Blessings there are of cradle and of clan,
Blessings that fall of priests’ and princes’ hands;
But never blessing full of lives and lands,
Broad as the blessing of a lonely man.
Though that old king fell from his primal throne,
And ate among the cattle, yet this pride
Had found him in the deepest grass, and cried
An ‘Ecce Homo’ with the trumpets blown.
And no mad tyrant, with almighty ban,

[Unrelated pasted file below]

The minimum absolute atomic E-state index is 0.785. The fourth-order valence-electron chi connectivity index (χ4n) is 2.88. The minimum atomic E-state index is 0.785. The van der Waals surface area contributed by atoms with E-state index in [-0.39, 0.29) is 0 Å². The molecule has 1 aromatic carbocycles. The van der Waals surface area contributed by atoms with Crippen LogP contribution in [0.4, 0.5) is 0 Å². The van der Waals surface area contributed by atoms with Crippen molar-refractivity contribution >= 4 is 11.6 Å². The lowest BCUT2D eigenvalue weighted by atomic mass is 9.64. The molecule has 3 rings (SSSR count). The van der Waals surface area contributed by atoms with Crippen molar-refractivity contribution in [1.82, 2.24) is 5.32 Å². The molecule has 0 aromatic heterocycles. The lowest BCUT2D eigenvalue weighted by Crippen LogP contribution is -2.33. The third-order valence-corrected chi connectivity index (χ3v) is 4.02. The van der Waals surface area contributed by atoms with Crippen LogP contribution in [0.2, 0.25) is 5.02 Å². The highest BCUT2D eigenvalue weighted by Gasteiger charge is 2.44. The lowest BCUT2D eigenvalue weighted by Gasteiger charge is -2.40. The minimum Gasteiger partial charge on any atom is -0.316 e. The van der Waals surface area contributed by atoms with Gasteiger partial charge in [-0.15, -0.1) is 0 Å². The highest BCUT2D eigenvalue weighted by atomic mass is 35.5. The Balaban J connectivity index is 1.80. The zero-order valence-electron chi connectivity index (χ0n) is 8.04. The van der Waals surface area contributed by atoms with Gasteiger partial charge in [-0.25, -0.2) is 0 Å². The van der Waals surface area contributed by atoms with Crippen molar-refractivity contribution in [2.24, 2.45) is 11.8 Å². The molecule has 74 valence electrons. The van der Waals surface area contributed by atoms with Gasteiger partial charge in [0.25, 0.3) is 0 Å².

Who in strong madness dreams himself divine,
But hears through fumes of flattery and of wine
The thunder of this blessing name him man.
Let all earth rot past saints’ and seraphs’ plea,
Yet shall a Voice cry through its last lost war,
‘This is the world, this red wreck of a star,
That a man blessed beneath an alder-tree.’